Animal husbandry licensing in Indiana to raise goats, cattle

Animal husbandrry licenses in Indiana are set to go into effect Jan. 1, a year ahead of schedule, the state’s Department of Agriculture said Monday.

The department will now allow any animal husbandr­ery license applicant to raise up to 50 goats or up to 100 cattle on their own property, the first step toward expanding the state to a larger variety of livestock, said Bill Jones, director of the department’s licensing division.

“It’s a huge milestone,” Jones said.

The licensees must pay $75 a goat, $35 for a cow and $20 for a herd of cattle.

An applicant will also need to demonstrate the number of goats and cattle they intend to raise.

The licensing plan will go into place Jan. 5, Jones said, adding that the department expects to have the licensees in place by June.

The state already has two licensed animal husbandricers: the Indiana SPCA and the Humane Society of the United States.

The SPCa licensed 1,000 animals in 2017, the Humane SPCavied 2,500 animals in 2018 and the Indianapolis SPCas 5,000 in 2019.

The Indiana Animal Husbandry Board, which oversees the licensing process, is set to release the plan Monday.

It’s the latest move in the licensing system in Indiana, which has the third-highest rate of euthanasia in the nation.

The plan is being rolled out in three phases.

The first phase will begin with the first 50 licenses, followed by the next five licenses.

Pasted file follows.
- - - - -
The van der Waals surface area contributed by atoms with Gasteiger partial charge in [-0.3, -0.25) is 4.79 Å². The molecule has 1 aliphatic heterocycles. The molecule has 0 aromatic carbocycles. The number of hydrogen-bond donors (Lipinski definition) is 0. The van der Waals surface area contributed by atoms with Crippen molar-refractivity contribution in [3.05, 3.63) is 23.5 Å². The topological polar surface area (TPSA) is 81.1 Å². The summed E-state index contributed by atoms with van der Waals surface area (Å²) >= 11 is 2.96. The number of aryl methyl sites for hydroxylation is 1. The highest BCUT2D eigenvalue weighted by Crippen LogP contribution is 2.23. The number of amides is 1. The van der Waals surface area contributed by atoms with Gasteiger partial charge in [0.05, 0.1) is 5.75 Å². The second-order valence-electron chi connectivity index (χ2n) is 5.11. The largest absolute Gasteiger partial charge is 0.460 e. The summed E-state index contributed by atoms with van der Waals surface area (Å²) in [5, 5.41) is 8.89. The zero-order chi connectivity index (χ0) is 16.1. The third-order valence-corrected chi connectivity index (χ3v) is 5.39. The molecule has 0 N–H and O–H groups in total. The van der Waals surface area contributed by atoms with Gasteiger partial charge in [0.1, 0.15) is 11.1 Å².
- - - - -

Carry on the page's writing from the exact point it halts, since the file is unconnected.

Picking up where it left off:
The last two phases will be phased in, with the license holders getting the opportunity to raise their own animals.

The new licensing system is the first to allow a non-profit to offer the ability to breed and sell animals, according to the SPCAs executive director, Michael Eaves.

Eaves said the Spcas goal is to allow people to bring their own pets into the community, allowing them to better connect with their neighbors and make them more comfortable.

Everson said it’s a common misconception that animal husbandries are just for big businesses and that they have no place in society.

“I think it’s really about community and a lot of people don’t understand the connection between a family and a community,” Everson told The Associated Press.

“It’s really a way to bond.”

Animal husbandry is a niche market that’s growing in popularity across the U.S., but there is a stigma attached to the practice, which involves killing animals for meat.

The practice is illegal in most other U.K. states.

Eves said that while the number is decreasing, animal husbandrisers are still the most profitable business in the industry, with a median revenue of more than $50 million annually.

Eiverson said he hopes that this new licensing model will help to educate people about animal husbandrying and will help increase awareness among the public about the issue.

“It really helps to put a face on this issue,” Eiverson told the AP.